Perfect silicon spheres were developed to redefine the kilogram because the platinum kilogram was changing in weight even in extremely strictly controlled physical conditions. If dust can ruin the platinum kilogram, why are people allowed to touch the silicon version?



How is it that the sphere doesn’t become ‘contaminated’ with extra atoms from skin, clothes or even breath? Or is it just that these contaminants are very easy to clean off afterwards?

In: Physics

Not sure about silicon spheres, but the kilogram is now defined in terms of fundamental constants rather than a lump of something.

The definition is in terms of the Planck constant, the speed of light and the atomic transition frequency.

A lump of something is simpler, but as you note, is prone to changing over time.

Because the sphere themselves were not the new kilogram they just have 1k of mass for measuring purposes, the real definition of the kilogram is calculated with physical constants. so if the spheres are lost or destroyed it doesn’t matter.

As I understand it, because the silicon version has done it’s job. The kilogram was the last SI unit that relied on a physical object as a reference point.

The platinum kilogram was just that. It was a kilogram.

The silicon spheres were a tool to help define Avogadro’s number (a constant that links the mass number of a chemical to it’s weight in grams) to the required accuracy.

By doing this, the Kg could then be redefined as a mathematical formula based on universal constants, rather than “that block of platinum in the vacuum chamber in France”.

Veritasium has great videos on both [the Silicon sphere]( and the [new Kilogram definition](

They designed the sphere because they didn’t want the kilogram to be based on a physical they made the sphere so that they could calculate the number of atoms of silicon in it, it is made up entirely of silicon 28.

Kilogram is now defined by planks constant.

You could watch an amazing video by veritasium – worlds roundest object.

It’s important to note that they didn’t want to create just any sphere, they wanted to create the closest thing to a perfect sphere as physically possible. If you can create a perfect(or sufficiently close to perfect) sphere, and the material you make it out of is solid and pure, then using the density of the material, it’s volume, and knowing the molecular mass of the material (in this case silicon) you can get a sufficiently accurate measurement of the number of atoms in that object, and therefore how many moles are in that object and then you can call that object’s mass the kilogram, and then you can define the kilogram in terms of Avogadro’s number.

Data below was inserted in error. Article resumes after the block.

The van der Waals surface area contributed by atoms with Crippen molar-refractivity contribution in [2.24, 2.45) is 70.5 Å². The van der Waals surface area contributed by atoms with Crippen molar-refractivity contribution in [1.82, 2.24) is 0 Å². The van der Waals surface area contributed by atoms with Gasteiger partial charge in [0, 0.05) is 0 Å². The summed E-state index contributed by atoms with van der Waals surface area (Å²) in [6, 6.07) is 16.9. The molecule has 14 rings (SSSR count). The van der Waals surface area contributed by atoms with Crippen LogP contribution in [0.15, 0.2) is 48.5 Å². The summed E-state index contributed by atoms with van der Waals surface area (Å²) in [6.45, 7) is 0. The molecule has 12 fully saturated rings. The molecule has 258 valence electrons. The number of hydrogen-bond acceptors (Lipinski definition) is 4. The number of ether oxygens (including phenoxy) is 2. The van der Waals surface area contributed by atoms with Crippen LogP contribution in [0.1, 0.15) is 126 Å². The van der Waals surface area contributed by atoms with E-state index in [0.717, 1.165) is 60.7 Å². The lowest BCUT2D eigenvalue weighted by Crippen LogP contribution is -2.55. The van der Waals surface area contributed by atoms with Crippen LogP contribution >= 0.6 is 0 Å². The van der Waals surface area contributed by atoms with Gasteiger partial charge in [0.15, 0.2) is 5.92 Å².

The sphere was an alternative approach to redefining the kilogram. It was an attempt to define Avogadro’s constant, which relates the number of atoms or molecules in a substance to its mass. Because the sphere was made of one particular isotope of silicon, they were able to achieve an extremely precise measurement of its mass and thus a very accurate count of the atoms.

Ultimately, that was not the approach taken. The kilogram was instead defined with Planck’s constant which, as another commenter has correctly pointed out, defines it in terms of the meter and the second. Beyond that the discussion leaves the realm of ELI5.

Source: am metrologist.

The silicone version is no longer the definition of a kilogram. It’s more like an example of a kilogram. If it gets some dust, we can accurately measure how un-kilogramatic it is because we have a non-physical way of describing a kilogram